parameter-sets.  In general the "sprop" attributes are used to convey
   sender capabilities.

   The RFC3264 [RFC3264] offer/answer is used by the receiver to limit
   or ask for a specific mode.  Since the encoding parameters specify
   limits on the sending side it may look like there is no correlation
   problem.  The next sections will look at the specific parameters and
   see if this assumption is correct.

   The CLUE maxBandWidth is limiting the maximum bandwidth that a sender
   will use.  The receiver can ask for higher or lower bandwidth based
   on H.264 level or using the SDP "b" attribute.  If asking for higher
   than the CLUE value will limit and is asking for lower value the SDP
   value will be the limiting factor.  A change mid-call may happen for
   example because of congestion.  The endpoint must be aware of both
   values.  Note that bandwidth change using RTCP TMMBR [RFC5104] can
   occur.  If the previous bandwidth was higher than the CLUE
   maxBandwidth and the new band width is lower the EP must use the
   lowest bandwidth.  Since the bandwidth in the offer and answer
   provide information about receiver capabilities it means that if the
   value is changed by an intermediary like an SBC the sender will know
   that the receiver now have different value and act accordingly.

   The maxH264Mbps and maxFrameRate show similar behavior to
   maxBandwidth.

   The CLUE maxWidth and maxHeight as sender capability and the image
   attribute in SDP are both send and receive capability.  The
   recommendation if for using RFC6236 to negotiate these values and not



Even                     Expires April 24, 2013                 [Page 5]


Internet-Draft     SDP offer/answer and CLUE relation       October 2012


   CLUE encoding.  The maxH264Mbps and maxFrameRate can be sufficient to
   provide compute limitations on the encoder side.

   Conclusion - except for the maxWidth and maxHeight there is no
   problem between the SDP and CLUE encoding values as long as SDP
   attributes are used as receiver capabilities and the relation between
   the two protocols is defined.  Changing SDP values will not require a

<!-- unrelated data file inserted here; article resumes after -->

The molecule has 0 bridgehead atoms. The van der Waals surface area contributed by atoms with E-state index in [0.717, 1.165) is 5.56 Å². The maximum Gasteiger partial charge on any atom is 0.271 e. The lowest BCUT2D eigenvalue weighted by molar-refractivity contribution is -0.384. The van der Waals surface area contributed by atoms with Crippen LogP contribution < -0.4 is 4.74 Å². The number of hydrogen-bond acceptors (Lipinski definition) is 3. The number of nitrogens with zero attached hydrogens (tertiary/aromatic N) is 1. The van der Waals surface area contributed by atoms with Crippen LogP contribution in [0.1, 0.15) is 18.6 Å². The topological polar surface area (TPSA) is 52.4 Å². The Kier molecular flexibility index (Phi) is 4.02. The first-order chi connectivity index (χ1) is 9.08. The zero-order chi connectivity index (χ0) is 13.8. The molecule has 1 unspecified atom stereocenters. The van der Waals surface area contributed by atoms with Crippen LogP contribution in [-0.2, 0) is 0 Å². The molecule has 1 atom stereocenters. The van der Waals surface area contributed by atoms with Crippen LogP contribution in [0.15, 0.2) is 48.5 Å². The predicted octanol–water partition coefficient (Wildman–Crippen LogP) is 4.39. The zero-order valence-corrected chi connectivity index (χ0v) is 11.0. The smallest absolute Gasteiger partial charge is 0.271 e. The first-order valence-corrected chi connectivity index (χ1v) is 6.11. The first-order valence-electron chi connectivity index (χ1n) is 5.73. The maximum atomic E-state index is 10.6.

change in CLUE advertisement or configuration and vice versa since
   these parameters signal maximum values and not exact values.


5.  Acknowledgements

   place holder


6.  IANA Considerations

   TBD


7.  Security Considerations

   TBD.


8.  References

8.1.  Normative References

   [RFC2119]  Bradner, S., "Key words for use in RFCs to Indicate
              Requirement Levels", BCP 14, RFC 2119, March 1997.

   [RFC3264]  Rosenberg, J. and H. Schulzrinne, "An Offer/Answer Model
              with Session Description Protocol (SDP)", RFC 3264,
              June 2002.

   [RFC4566]  Handley, M., Jacobson, V., and C. Perkins, "SDP: Session
              Description Protocol", RFC 4566, July 2006.

8.2.  Informative References

   [I-D.even-clue-rtp-mapping]
              Even, R. and J. Lennox, "Mapping RTP streams to CLUE media
              captures", draft-even-clue-rtp-mapping-04 (work in
              progress), September 2012.

   [I-D.ietf-clue-framework]



Even                     Expires April 24, 2013                 [Page 6]


Internet-Draft     SDP offer/answer and CLUE relation       October 2012


              Romanow, A., Duckworth, M., Pepperell, A., and B. Baldino,
              "Framework for Telepresence Multi-Streams",
              draft-ietf-clue-framework-06 (work in progress),
              July 2012.

   [RFC3550]  Schulzrinne, H., Casner, S., Frederick, R., and V.
              Jacobson, "RTP: A Transport Protocol for Real-Time
              Applications", STD 64, RFC 3550, July 2003.

   [RFC4796]  Hautakorpi, J. and G. Camarillo, "The Session Description
              Protocol (SDP) Content Attribute", RFC 4796,
              February 2007.

   [RFC5104]  Wenger, S., Chandra, U., Westerlund, M., and B. Burman,
              "Codec Control Messages in the RTP Audio-Visual Profile
              with Feedback (AVPF)", RFC 5104, February 2008.

   [RFC6184]  Wang, Y., Even, R., Kristensen, T., and R. Jesup, "RTP
              Payload Format for H.264 Video", RFC 6184, May 2011.

   [RFC6236]  Johansson, I. and K. Jung, "Negotiation of Generic Image
              Attributes in the Session Description Protocol (SDP)",
              RFC 6236, May 2011.


Author's Address

   Roni Even
   Huawei
   Tel Aviv,
   Israel

   Email: roni.even@mail01.huawei.com


















Even                     Expires April 24, 2013                 [Page 7]


Html markup produced by rfcmarkup 1.129d, available from https://tools.ietf.org/tools/rfcmarkup/